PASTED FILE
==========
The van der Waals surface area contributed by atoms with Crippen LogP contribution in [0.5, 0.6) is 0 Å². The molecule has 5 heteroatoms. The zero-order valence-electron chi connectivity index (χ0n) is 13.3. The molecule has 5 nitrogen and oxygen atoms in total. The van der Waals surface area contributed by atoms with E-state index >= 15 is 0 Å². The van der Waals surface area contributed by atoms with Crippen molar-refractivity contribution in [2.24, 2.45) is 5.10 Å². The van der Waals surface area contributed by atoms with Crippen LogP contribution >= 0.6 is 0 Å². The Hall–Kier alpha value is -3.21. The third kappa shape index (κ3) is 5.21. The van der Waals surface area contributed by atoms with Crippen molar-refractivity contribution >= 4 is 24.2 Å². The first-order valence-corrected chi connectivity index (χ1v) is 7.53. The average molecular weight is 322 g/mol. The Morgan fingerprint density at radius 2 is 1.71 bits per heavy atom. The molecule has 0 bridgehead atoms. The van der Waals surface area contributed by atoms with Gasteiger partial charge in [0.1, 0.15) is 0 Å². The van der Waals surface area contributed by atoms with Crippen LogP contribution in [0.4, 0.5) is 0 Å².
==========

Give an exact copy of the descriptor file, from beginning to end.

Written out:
The van der Waals surface area contributed by atoms with Crippen LogP contribution in [0.5, 0.6) is 0 Å². The molecule has 5 heteroatoms. The zero-order valence-electron chi connectivity index (χ0n) is 13.3. The molecule has 5 nitrogen and oxygen atoms in total. The van der Waals surface area contributed by atoms with E-state index >= 15 is 0 Å². The van der Waals surface area contributed by atoms with Crippen molar-refractivity contribution in [2.24, 2.45) is 5.10 Å². The van der Waals surface area contributed by atoms with Crippen LogP contribution >= 0.6 is 0 Å². The Hall–Kier alpha value is -3.21. The third kappa shape index (κ3) is 5.21. The van der Waals surface area contributed by atoms with Crippen molar-refractivity contribution >= 4 is 24.2 Å². The first-order valence-corrected chi connectivity index (χ1v) is 7.53. The average molecular weight is 322 g/mol. The Morgan fingerprint density at radius 2 is 1.71 bits per heavy atom. The molecule has 0 bridgehead atoms. The van der Waals surface area contributed by atoms with Gasteiger partial charge in [0.1, 0.15) is 0 Å². The van der Waals surface area contributed by atoms with Crippen LogP contribution in [0.4, 0.5) is 0 Å².